Printer Friendly Version Email A Friend Add This Increase Text Size Decrease Text Size

Head and face reconstruction



Head and face reconstruction is surgery to repair or reshape deformities of the head and face (craniofacial).

See also:

Alternative Names

Craniofacial reconstruction; Orbital-craniofacial surgery


Surgery for head and face deformities (craniofacial reconstruction) depends on the type and severity of deformity, and the condition of the patient.

In some cases, because surgical repairs involve the skull (cranium), brain, nerves, eyes, facial bones, and facial skin, a plastic surgeon (for skin and face) and a neurosurgeon (brain and nerves) work together. Head and neck surgeons may also perform craniofacial reconstruction operations.

The surgery is done while the patient is deep asleep and pain-free (under general anesthesia), and may take from 4 to more than 12 hours to complete. Some of the facial bones are cut and repositioned into a more normal facial structure.

Pieces of bone (bone grafts) may be taken from the pelvis, ribs, or skull to fill in the spaces where bones of the face and head have been moved. Small metal screws and plates may be used to hold the bones in place. The jaws may be wired together to hold the new bone positions in place.

If the surgery is expected to cause much swelling of the face, mouth, or neck, the airway can become blocked. If this is anticipated, the patient may have what is called a tracheotomy, in which a small hole is made in the neck, through which a tube (endotracheal tube) is placed in the airway (trachea). This allows the patient to breath despite severe swelling of the face and upper airway that occurs after some operations and may last for weeks.

Why the Procedure Is Performed

Craniofacial reconstruction may be done if there are:


Risks for any anesthesia are:

  • Problems breathing
  • Reactions to medications

Risks for any surgery are:

  • Bleeding
  • Infection

Additional risks of surgery of the head and face are:

  • Nerve (cranial nerve dysfunction) or brain damage
  • Need for follow-up surgery, especially in growing children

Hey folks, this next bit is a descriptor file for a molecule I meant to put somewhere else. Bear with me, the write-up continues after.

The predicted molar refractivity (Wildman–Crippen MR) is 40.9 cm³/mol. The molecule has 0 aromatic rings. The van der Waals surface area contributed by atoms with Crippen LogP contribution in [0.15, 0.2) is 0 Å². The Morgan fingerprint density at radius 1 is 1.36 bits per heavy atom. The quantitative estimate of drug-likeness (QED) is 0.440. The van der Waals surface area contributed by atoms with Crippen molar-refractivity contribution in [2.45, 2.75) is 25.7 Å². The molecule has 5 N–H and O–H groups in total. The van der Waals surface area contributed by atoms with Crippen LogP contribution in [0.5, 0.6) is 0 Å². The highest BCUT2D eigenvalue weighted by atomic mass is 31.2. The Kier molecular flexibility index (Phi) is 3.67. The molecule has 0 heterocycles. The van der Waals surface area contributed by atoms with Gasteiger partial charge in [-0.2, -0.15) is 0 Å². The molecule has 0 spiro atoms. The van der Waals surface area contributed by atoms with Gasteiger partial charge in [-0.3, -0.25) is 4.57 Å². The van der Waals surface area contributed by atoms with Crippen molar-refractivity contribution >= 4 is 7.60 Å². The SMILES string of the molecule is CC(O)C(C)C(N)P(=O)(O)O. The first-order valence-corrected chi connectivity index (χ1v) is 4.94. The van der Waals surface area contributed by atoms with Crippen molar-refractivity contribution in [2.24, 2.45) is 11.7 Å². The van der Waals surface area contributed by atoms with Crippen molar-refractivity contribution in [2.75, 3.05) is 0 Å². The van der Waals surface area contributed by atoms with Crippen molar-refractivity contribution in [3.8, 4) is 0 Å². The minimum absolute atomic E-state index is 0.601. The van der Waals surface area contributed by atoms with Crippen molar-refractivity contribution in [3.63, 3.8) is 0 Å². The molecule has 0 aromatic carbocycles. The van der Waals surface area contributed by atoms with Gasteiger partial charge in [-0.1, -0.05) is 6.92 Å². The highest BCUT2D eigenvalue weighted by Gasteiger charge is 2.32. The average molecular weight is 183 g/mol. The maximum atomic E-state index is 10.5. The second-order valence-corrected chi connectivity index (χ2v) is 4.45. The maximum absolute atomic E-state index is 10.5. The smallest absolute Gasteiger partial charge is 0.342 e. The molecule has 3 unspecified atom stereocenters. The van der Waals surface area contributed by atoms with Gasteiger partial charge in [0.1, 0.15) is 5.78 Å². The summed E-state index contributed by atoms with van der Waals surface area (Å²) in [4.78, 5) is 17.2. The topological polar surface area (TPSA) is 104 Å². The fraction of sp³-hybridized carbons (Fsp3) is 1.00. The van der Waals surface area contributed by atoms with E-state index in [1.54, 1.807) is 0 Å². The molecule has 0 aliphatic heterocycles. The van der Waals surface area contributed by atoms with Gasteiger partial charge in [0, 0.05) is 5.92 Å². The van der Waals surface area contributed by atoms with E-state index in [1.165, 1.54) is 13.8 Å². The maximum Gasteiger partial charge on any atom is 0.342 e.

• Partial or total loss of bone grafts
  • Permanent scarring
After the Procedure

Depending on the extent of surgery and the need to closely monitor the patient's breathing, the first 2 days after surgery may be spent in the intensive care unit. Without complications, most patients are able to leave the hospital within 1 week. Complete healing may take up to 6 weeks.

Outlook (Prognosis)

Although not without risk, these surgeries usually result in a much more normal appearance.

Those who have suffered a traumatic injury often need to work through the psychological and emotional issues of the trauma itself and the change in their appearance. Both children and adults who have suffered a traumatic injury may suffer from posttraumatic stress disorder, depression, and anxiety disorders. Consulting a mental health professional or joining a support group can be helpful.

Likewise, parents of children with disfiguring craniofacial deformities often feel guilty or ashamed, especially when the deformities are due to a genetic condition. As younger children grow and become aware of their appearance, psychiatric symptoms may develop or worsen.


Burns JL, Blackwell SJ. Plastic Surgery. In: Townsend CM, Beauchamp RD, Evers BM, Mattox KL, eds. Sabiston Textbook of Surgery. 18th ed. Philadelphia, Pa: Saunders Elsevier; 2008: chap 73.

Krakovitz PR, Koltai PJ. Pediatric facial fractures. In: Cummings CW, Flint PW, Haughey BH, Robbins KT, Thomas JR, eds. Otolaryngology: Head & Neck Surgery. 4th ed. Philadelphia, Pa: Mosby Elsevier; 2005: chap 202.

Urken ML, Buchbinder D, Genden EM. Reconstruction of the mandible and maxilla. In: Cummings CW, Flint PW, Haughey BH, Robbins KT, Thomas JR, eds. Otolaryngology: Head & Neck Surgery. 4th ed. Philadelphia, Pa: Mosby Elsevier; 2005: chap 71.

Related Taxonomy

Review Date: 7/25/2007
Reviewed By: James Lee, MD, Department of Surgery, Columbia Presbyterian Medical Center, New York, NY. Review provided by VeriMed Healthcare Network. Also reviewed by David Zieve, MD, MHA, Medical Director, A.D.A.M., Inc.
A.D.A.M., Inc. is accredited by URAC, also known as the American Accreditation HealthCare Commission ( URAC's accreditation program is an independent audit to verify that A.D.A.M. follows rigorous standards of quality and accountability. A.D.A.M. is among the first to achieve this important distinction for online health information and services. Learn more about A.D.A.M.'s editorial policy, editorial process and privacy policy. A.D.A.M. is also a founding member of Hi-Ethics and subscribes to the principles of the Health on the Net Foundation (
The information provided herein should not be used during any medical emergency or for the diagnosis or treatment of any medical condition. A licensed medical professional should be consulted for diagnosis and treatment of any and all medical conditions. Call 911 for all medical emergencies. Links to other sites are provided for information only -- they do not constitute endorsements of those other sites. © 1997- 2009 A.D.A.M., Inc. Any duplication or distribution of the information contained herein is strictly prohibited.

Home Page
Why Choose Us
Website Terms of Use

Visitor & Patient Info
Patient Portal
We Speak Your Language
Patient Privacy
Contact Us

Find a Physician
Medical Services
Maimonides In the News
Directions & Parking

Medical Education
Career Opportunities
Nurses & Physicians
Staff Intranet Access
Maimonides Medical Center    |    4802 Tenth Avenue    |    Brooklyn, NY 11219    |    718.283.6000    |